But you are not wrong. The real IMAX cinemas are dying out because the screen is too big. The smaller canvases do not need such a resolution either. Film production with the small 6k resolution is sufficient and saves a lot of money. Take a look at the cute camera. A 17k or 70mm IMAX camera is the size of a car. Since this camera was too heavy, even in IMAX productions, 6k was sometimes used. E.g. on a gimbal.

    12k is a pretty good compromise.

  5. Re: Unfortunately, this is all going in the wrong direction

    Author: ClausWARE 19.07.20 - 00:14

    And my 30 "monitor is just 40-50 cm from my eyes and I don't have any neck problems, not even when I look at the monitors next to it or above. And compared to your 80" it would be a distance of just once 1.5 meters.
    I keep wondering where people get their wisdom from.



    Edited 1 times, last on 07/19/20 00:14 by ClausWARE.

  6. Re: Unfortunately, this is all going in the wrong direction

    Author: Melee sheep 19.07.20 - 01:17

    I think there is a mistake in reasoning here. The camera is aimed at professional recordings where post-processing normally takes place. As a rule, this hardly ever takes place in 12k, not even in 8k, and rarely in 4k. Most of the last 4k blockbuster films still have a master in 2k, even if it is sold as a 4k version, as the computational effort is low enough not to drive up the costs.
    The 12k are there to have leeway. Scope for downscaling, cropping and subsequent stabilization.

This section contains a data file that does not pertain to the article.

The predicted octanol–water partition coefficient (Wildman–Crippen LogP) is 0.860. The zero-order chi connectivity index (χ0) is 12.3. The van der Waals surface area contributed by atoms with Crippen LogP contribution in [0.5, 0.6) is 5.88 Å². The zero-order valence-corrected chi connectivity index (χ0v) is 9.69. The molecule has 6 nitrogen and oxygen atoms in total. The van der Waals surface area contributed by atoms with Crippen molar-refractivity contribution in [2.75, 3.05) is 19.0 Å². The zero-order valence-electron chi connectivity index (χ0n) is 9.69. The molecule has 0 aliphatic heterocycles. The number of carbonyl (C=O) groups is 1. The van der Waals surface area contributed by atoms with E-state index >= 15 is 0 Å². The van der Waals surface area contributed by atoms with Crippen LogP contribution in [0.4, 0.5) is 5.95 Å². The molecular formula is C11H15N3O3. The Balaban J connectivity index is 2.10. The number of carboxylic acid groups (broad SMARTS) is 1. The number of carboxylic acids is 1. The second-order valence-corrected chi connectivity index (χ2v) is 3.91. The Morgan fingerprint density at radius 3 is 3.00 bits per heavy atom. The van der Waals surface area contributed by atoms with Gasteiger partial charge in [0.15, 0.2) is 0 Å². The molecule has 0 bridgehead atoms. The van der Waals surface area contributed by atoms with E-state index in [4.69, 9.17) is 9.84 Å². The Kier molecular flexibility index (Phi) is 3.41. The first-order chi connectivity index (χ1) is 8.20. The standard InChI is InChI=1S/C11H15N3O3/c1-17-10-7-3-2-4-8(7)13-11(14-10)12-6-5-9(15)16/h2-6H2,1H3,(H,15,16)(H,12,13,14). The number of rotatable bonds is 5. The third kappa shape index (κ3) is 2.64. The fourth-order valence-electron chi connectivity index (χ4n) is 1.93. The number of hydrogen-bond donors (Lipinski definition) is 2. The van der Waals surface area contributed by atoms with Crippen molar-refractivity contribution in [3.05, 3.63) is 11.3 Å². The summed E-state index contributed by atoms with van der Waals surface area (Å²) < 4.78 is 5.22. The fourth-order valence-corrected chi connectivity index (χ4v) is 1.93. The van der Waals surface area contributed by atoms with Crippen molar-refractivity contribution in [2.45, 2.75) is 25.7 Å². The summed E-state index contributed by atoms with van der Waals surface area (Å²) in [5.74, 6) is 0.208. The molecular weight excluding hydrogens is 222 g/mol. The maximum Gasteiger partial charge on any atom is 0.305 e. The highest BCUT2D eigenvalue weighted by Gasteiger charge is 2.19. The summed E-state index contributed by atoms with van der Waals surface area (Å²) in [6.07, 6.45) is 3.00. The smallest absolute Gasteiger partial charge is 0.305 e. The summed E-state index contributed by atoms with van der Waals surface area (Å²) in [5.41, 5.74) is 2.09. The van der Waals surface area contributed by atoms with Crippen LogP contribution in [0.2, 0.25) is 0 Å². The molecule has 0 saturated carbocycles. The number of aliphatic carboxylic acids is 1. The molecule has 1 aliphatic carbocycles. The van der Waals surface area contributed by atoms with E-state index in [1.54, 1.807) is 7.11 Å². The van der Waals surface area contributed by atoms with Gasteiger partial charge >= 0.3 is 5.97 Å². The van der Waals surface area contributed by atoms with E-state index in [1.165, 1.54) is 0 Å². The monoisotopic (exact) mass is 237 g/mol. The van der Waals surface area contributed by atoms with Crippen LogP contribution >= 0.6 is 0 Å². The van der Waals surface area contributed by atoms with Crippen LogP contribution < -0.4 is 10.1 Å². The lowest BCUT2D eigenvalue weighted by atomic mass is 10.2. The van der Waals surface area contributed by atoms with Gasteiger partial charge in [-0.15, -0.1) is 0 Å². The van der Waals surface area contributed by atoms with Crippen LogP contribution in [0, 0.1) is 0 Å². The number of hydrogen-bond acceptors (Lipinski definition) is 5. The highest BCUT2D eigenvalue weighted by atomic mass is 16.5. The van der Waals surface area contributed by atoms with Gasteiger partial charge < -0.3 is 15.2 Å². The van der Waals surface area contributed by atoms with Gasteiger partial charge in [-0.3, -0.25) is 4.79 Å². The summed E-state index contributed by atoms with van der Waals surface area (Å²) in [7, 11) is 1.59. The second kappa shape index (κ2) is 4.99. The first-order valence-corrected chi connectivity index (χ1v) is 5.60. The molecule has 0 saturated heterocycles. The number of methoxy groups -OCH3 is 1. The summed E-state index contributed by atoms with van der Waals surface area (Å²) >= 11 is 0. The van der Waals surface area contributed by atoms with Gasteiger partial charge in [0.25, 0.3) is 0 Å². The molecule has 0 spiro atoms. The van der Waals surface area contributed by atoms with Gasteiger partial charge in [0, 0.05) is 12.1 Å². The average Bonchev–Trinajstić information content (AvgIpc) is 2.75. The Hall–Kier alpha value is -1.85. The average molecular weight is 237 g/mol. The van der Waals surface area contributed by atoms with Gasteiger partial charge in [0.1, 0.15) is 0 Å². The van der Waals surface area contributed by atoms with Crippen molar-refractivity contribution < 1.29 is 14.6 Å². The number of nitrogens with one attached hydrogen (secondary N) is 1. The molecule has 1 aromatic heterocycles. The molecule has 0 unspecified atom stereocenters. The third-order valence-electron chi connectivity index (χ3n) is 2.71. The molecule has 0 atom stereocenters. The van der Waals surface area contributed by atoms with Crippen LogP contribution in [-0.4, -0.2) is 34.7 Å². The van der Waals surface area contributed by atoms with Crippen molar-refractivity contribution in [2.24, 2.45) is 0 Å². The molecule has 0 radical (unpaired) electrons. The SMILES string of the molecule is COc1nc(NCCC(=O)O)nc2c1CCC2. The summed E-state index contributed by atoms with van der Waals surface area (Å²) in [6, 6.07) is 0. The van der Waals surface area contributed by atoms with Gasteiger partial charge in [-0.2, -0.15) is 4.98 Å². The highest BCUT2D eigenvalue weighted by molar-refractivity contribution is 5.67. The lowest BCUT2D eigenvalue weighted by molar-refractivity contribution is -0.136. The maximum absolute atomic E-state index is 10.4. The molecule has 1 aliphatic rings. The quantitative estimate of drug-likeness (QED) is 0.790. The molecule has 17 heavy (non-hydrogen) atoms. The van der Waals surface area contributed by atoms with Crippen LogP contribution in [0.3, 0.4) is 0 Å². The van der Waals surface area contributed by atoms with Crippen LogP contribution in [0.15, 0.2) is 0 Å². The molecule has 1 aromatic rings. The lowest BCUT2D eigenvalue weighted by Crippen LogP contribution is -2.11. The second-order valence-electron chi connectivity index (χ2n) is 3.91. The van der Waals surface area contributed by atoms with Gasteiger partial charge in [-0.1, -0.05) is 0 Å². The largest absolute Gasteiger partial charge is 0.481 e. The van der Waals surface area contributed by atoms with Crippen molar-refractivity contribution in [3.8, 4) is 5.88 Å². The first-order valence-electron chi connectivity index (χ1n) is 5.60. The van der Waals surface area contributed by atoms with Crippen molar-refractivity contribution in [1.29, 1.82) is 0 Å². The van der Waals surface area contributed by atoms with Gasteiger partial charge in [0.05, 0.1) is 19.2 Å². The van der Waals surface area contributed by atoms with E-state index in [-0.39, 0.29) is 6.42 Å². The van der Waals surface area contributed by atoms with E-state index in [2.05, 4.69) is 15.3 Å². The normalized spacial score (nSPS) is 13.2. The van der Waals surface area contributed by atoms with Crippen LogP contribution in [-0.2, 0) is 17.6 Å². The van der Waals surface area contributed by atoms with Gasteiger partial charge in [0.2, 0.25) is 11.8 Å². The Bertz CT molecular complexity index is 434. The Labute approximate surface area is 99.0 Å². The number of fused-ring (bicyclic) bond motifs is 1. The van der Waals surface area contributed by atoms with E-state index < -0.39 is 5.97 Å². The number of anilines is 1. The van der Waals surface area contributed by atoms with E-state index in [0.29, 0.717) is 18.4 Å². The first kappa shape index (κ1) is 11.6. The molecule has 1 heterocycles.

7. Re: Unfortunately, this is all going in the wrong direction

    Author: Pucky 19.07.20 - 01:59

    Anyone who thinks the 12k are used 1: 1 for the final product is wrong.
    One films e.g. a big scene and then zooms in and then out again, but all of this digitally and without a lens.
    The zoom still has a 4k resolution and is razor sharp, while the large scene is then simply scaled down.
    Or you can focus on a point while it is moving by only taking the center of the picture of a large scene. Since there is enough space at the edge of the picture due to the high resolution, the camera does not have to move for this digital focus.

    Exactly these techniques can be seen e.g. in the movie Sherlock: A Game of Shadows
    https://www.youtube.com/watch?v=IJjZxFhNCso
    The scene can be seen here.
    Everything was shot with a rigid camera that only moves from left to right on a rail. Everything else such as the focus is a digital zoom.

    A camera with a higher resolution gives more leeway or simply better resolution in the end product.